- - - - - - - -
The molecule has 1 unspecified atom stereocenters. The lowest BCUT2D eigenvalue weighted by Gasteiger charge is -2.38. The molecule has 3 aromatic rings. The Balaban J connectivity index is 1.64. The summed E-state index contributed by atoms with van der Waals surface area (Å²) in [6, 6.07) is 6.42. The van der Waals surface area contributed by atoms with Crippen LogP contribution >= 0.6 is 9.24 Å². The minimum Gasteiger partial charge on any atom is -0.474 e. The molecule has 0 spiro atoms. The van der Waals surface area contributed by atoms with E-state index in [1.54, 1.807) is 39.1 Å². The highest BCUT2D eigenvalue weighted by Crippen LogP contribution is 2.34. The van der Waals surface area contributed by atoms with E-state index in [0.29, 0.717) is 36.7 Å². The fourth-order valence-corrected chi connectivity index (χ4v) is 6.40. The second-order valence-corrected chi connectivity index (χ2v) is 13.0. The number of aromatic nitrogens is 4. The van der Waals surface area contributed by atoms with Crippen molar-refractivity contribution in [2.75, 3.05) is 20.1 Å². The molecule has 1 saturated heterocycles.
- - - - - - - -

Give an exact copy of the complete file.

The molecule has 1 unspecified atom stereocenters. The lowest BCUT2D eigenvalue weighted by Gasteiger charge is -2.38. The molecule has 3 aromatic rings. The Balaban J connectivity index is 1.64. The summed E-state index contributed by atoms with van der Waals surface area (Å²) in [6, 6.07) is 6.42. The van der Waals surface area contributed by atoms with Crippen LogP contribution >= 0.6 is 9.24 Å². The minimum Gasteiger partial charge on any atom is -0.474 e. The molecule has 0 spiro atoms. The van der Waals surface area contributed by atoms with E-state index in [1.54, 1.807) is 39.1 Å². The highest BCUT2D eigenvalue weighted by Crippen LogP contribution is 2.34. The van der Waals surface area contributed by atoms with E-state index in [0.29, 0.717) is 36.7 Å². The fourth-order valence-corrected chi connectivity index (χ4v) is 6.40. The second-order valence-corrected chi connectivity index (χ2v) is 13.0. The number of aromatic nitrogens is 4. The van der Waals surface area contributed by atoms with Crippen molar-refractivity contribution in [2.75, 3.05) is 20.1 Å². The molecule has 1 saturated heterocycles.